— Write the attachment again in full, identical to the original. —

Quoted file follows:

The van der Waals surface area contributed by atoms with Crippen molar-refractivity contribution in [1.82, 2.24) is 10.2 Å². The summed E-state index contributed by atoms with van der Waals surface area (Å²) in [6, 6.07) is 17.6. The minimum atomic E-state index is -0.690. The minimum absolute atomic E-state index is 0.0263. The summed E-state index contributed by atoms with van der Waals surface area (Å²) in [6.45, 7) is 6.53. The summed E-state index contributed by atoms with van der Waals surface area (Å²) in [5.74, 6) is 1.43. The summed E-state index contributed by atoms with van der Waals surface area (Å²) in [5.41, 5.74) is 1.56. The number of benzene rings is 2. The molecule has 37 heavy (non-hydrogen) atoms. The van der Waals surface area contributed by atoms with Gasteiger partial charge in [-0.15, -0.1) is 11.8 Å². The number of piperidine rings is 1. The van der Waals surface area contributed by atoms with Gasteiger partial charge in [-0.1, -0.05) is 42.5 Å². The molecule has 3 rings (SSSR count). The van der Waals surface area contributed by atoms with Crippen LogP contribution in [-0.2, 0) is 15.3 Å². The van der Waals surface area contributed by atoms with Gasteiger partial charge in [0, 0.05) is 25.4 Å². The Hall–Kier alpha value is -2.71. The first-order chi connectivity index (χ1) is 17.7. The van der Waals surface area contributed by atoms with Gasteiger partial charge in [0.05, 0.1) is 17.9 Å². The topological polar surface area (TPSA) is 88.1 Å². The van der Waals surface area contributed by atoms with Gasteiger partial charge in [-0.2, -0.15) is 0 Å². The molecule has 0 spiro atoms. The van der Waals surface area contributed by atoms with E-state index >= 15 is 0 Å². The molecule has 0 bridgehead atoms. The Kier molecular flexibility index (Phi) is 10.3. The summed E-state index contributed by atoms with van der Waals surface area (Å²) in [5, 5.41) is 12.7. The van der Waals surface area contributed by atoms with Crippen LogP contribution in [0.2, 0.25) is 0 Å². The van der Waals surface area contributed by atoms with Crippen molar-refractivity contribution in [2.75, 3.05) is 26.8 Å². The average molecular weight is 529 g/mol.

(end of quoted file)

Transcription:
The van der Waals surface area contributed by atoms with Crippen molar-refractivity contribution in [1.82, 2.24) is 10.2 Å². The summed E-state index contributed by atoms with van der Waals surface area (Å²) in [6, 6.07) is 17.6. The minimum atomic E-state index is -0.690. The minimum absolute atomic E-state index is 0.0263. The summed E-state index contributed by atoms with van der Waals surface area (Å²) in [6.45, 7) is 6.53. The summed E-state index contributed by atoms with van der Waals surface area (Å²) in [5.74, 6) is 1.43. The summed E-state index contributed by atoms with van der Waals surface area (Å²) in [5.41, 5.74) is 1.56. The number of benzene rings is 2. The molecule has 37 heavy (non-hydrogen) atoms. The van der Waals surface area contributed by atoms with Gasteiger partial charge in [-0.15, -0.1) is 11.8 Å². The number of piperidine rings is 1. The van der Waals surface area contributed by atoms with Gasteiger partial charge in [-0.1, -0.05) is 42.5 Å². The molecule has 3 rings (SSSR count). The van der Waals surface area contributed by atoms with Crippen LogP contribution in [-0.2, 0) is 15.3 Å². The van der Waals surface area contributed by atoms with Gasteiger partial charge in [0, 0.05) is 25.4 Å². The Hall–Kier alpha value is -2.71. The first-order chi connectivity index (χ1) is 17.7. The van der Waals surface area contributed by atoms with Gasteiger partial charge in [0.05, 0.1) is 17.9 Å². The topological polar surface area (TPSA) is 88.1 Å². The van der Waals surface area contributed by atoms with Gasteiger partial charge in [-0.2, -0.15) is 0 Å². The molecule has 0 spiro atoms. The van der Waals surface area contributed by atoms with E-state index >= 15 is 0 Å². The molecule has 0 bridgehead atoms. The Kier molecular flexibility index (Phi) is 10.3. The summed E-state index contributed by atoms with van der Waals surface area (Å²) in [5, 5.41) is 12.7. The van der Waals surface area contributed by atoms with Crippen LogP contribution in [0.2, 0.25) is 0 Å². The van der Waals surface area contributed by atoms with Crippen molar-refractivity contribution in [2.75, 3.05) is 26.8 Å². The average molecular weight is 529 g/mol.